Dam Failures in Midland Michigan Cause Power Outages, Floods Roads And Parking Lots

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City of Midland Midland City

President Donald Trump has said he is “closely monitoring” the flooding situation in Midland County, Michigan, which followed the breach of the Edenville and Sanford dams on May 19.

Roughly 10,000 residents have been evacuated due to the floods, according to the Lansing State Journal. Flood warnings have been issued by the National Weather Service for the Midland County’s Tittabawassee River, one of which is until May 22, 11:52 p.m. The Edenville dam holds back the Tittabawassee River, which the city expected to crest at 30.6 feet by 2 a.m. on May 20; that has now been adjusted to a record level of 35-36 feet, according to the National Weather Service.

“In the next 12-15 hours, downtown Midland could be under approximately nine feet of water,” Gov. Gretchen Whitmer said during a press briefing.

A flash flood warning was issued by the National Weather Service for East-central Midland County until May 20, 8 a.m. Another river, Rifle River, reached its major flood stage as well, the National Weather Service also reported. Locations affected by the flooding include Midland, Sanford, Edenville, Hope and Averill.

On May 19 at around 8:53 p.m. EST, the Midland County Alert Center announced that the Emergency Operations Center (EOC) had been activated. Whitmer tweeted that she would issue an emergency declaration as well.

In the briefing, Whitmer said the City of Midland and Village of Sanford had been evacuated and the Tittabawassee, Thomas and Saginaw Townships were in the process of being evacuated. “We still need thousands of people to take this action … Please do not hesitate,” she said, urging people to stay with a friend, relative or one of the shelters.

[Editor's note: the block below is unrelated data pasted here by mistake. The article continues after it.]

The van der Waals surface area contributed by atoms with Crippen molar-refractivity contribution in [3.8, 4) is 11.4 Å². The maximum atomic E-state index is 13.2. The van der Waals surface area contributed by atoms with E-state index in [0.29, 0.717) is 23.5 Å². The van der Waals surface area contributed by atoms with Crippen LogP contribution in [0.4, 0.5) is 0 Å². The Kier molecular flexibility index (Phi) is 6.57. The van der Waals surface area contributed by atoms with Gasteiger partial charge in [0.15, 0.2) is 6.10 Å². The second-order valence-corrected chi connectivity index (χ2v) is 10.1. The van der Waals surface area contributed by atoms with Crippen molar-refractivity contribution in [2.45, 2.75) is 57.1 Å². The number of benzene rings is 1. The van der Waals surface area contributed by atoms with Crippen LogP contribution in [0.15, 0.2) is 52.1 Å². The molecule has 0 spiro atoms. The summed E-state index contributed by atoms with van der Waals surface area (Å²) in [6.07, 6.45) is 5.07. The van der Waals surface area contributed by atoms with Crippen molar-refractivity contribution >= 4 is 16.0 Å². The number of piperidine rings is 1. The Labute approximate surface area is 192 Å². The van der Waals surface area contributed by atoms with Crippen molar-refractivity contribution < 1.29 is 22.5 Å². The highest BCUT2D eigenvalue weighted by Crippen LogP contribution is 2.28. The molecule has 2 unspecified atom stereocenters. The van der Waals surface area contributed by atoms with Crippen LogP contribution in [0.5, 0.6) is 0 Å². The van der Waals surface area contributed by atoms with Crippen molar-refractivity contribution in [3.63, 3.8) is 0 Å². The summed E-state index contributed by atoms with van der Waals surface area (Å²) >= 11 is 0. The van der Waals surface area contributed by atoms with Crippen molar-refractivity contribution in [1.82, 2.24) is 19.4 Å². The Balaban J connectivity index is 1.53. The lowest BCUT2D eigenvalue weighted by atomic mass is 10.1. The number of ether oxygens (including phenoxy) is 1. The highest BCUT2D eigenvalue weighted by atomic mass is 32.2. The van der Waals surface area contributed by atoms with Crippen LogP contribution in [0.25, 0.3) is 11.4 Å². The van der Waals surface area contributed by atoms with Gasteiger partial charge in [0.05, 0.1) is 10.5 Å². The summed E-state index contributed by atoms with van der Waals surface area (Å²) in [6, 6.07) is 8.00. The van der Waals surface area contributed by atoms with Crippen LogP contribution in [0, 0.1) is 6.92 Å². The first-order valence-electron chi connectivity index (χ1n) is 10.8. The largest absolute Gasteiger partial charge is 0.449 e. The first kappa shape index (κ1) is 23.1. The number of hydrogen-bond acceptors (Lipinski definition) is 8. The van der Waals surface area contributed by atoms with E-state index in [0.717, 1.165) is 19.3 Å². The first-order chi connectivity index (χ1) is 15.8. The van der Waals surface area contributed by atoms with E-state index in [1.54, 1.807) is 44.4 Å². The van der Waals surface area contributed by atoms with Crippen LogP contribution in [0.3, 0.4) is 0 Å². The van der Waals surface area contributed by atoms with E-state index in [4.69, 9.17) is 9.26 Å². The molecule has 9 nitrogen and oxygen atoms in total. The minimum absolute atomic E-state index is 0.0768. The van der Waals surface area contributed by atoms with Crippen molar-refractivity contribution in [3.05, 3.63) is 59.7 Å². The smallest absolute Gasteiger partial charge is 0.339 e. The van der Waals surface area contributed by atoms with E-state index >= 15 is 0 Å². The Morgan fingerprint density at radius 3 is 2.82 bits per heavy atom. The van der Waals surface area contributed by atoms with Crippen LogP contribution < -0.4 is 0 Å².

The Edenville Dam Failed First, Then the Sanford Dam Followed

At around noon, both the Edenville and Sanford dams were holding, according to the city’s website. Michigan residents near Sanford and Wixom lakes were told to evacuate around 1:21 p.m. and shelters were set up at Coleman High School, 4951 N. Lewis St. and Meridian Junior High School 3475 N. Meridian Rd.

However, the National Weather Service reported “life-threatening flash flooding” from the failure of the Edenville dam as the result of heavy rains and the swell of the Tittabawassee River around 7:30 p.m. EST on May 19. Then, around an hour later, Midland County reported that the Sanford dam failed at 8:49 p.m. EST.

The National Weather Service issued a flood warning for Rouge, Saginaw, Shiawassee and Tittabawassee Rivers and a flash flood emergency for locations downstream of the Edenville dam.

This is a PARTICULARLY DANGEROUS SITUATION. SEEK HIGHER GROUND NOW! IMMEDIATE EVACUATION for areas downstream from the Edenville Dam along the Tittabawassee River. The nearest downstream town is Sanford Dam…located about 7 miles from the Edenville Dam. Areas downstream from the Edenville Dam along the Tittabawassee River should be prepared for flooding.

AccuWeather meteorologist Jack Boston said, “A very slowly moving storm system and cold front pushing through the Midwest has produced anywhere from 100 to 200 mm (3 to 8 inches) of rainfall in just the past week.”


Unsafe Conditions Are Forcing Residents to Evacuate

Michiganders have posted messages on social media saying they have never seen the roads so badly flooded and are concerned about how many homes could be damaged. Others have expressed frustration that the dam has broken at the same time many are struggling because of the coronavirus pandemic.

Midland County’s Alert Center is advising Michigan residents to check their special map and select the “Dam Failure” layer to see if they live in any of the shaded areas; those who do are being told to evacuate. There is also a potential flood map being circulated by the alert center.

Evacuees are being told to go to Midland High School on 1301 Eastlawn Dr. Midland’s Office of Emergency Management has warned people to “Seek higher ground as far east and west of the Tittabawassee River as possible.”

The Tittabawassee Fire and Rescue crews already had to rescue a driver whose pick up truck was swept away on a flooded roadway, according to WNEM. The crew warned people through Facebook to stay off that road:

It’s not the first time Midland County has experienced a flood; the Great Flood of 1986 uprooted trees, ruined crops, destroyed homes and injured several people, according to Midland Daily News.

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